The above is black marketing exploits, 0-days no less! It is a most serious problem, and not what you would hope for a military (military, authorised, not paramilitary!) to not get in to. But they do. As do other nations. Yet it is a problem to everyone including themselves and yes, yourself. Each exploited system is more vulnerable to further attacks, and each exploited system is a thorn in the side to others (spammers often employ computers under their control because they were exploited for an example of many).

      Lastly, and most importantly is this: humour is important… his fun above takes a serious problem and adds some light to it. But different people have different ways of expressing themselves, which is somewhat like opinions. To expect someone to write only seriously is taking life far too seriously (something I don't understand but if it works for you then that is your choice). Even then, the points are quite valid. In short, your post is highly opinionated (not much else) while simultaneously calling out opinions (which every one has whether they admit it or not; while some of my points are facts there is opinion here, too).

      [1] You'd actually see that the Navy understands this if you bothered to read their document.

    3. 0z_ · in reply to Watching

      I seriously doubt the US Navy would waste their resources spying on regular people in their bedrooms. That's what school systems that give laptops to your kids are for.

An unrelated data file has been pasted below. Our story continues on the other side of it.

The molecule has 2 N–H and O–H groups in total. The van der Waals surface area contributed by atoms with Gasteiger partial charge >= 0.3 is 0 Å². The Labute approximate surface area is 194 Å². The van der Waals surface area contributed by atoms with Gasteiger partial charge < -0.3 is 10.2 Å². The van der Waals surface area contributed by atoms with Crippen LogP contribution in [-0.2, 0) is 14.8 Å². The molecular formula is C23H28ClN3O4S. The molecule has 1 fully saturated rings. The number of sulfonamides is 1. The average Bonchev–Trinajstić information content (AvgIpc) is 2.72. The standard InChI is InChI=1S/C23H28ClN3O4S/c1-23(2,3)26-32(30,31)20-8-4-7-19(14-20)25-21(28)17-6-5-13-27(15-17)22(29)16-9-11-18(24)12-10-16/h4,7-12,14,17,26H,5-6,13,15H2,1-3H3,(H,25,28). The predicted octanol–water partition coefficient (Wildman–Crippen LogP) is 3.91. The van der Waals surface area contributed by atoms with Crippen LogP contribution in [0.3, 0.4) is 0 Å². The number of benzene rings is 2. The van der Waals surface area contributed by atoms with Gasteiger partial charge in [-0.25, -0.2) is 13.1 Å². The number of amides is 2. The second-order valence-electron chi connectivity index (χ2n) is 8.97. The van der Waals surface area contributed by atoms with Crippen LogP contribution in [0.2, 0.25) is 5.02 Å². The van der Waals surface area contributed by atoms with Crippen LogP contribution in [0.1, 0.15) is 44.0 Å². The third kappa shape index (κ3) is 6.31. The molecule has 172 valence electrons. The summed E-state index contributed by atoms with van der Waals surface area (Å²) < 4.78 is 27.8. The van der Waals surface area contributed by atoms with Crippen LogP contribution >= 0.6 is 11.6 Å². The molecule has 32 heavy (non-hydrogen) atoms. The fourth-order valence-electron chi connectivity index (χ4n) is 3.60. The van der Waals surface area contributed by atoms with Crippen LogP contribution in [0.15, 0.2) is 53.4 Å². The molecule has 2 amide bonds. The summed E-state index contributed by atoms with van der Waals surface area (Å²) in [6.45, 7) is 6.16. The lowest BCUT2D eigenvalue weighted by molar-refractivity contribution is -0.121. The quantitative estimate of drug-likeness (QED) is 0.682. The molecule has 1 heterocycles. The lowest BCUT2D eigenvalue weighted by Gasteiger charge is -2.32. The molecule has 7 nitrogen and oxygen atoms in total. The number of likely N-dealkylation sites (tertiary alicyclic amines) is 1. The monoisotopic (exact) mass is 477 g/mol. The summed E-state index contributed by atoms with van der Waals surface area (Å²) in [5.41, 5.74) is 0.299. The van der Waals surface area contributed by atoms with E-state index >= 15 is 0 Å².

2. 0z_

    I guess this means the Navy will have a new job opening soon to replace whoever foolishly posted that request. The US military branches do have a serious unmet need for more and better infosec people, but I'm not sure just offering to buy vulns and hackware from almost anybody is the best way of addressing the problem. I've occasionally met some of these so-called contract vulnerability researchers. Half of them can't even program, most just use prepackaged software and the 'exploits' they find are often best described as "switches the Q and Z keys on a keyboard and only works during leap years". Even worse, the reason they eventually wind up on MY radar and blow their cover is because they're engaging in some sort of nasty or illegal behavior online.
    There're plenty of talented hackers, but the US gov is notorious for picking neither the best nor the brightest.

  3. Coyote

    "But in this day and age, who knows what their intentions are."

    It is an interesting thing: If they meant well they wouldn't have deleted it from their host (of course you don't simply delete things from the Internet…and they are just one of many organisations that prove this). But they did. That means at best their intentions weren't benign.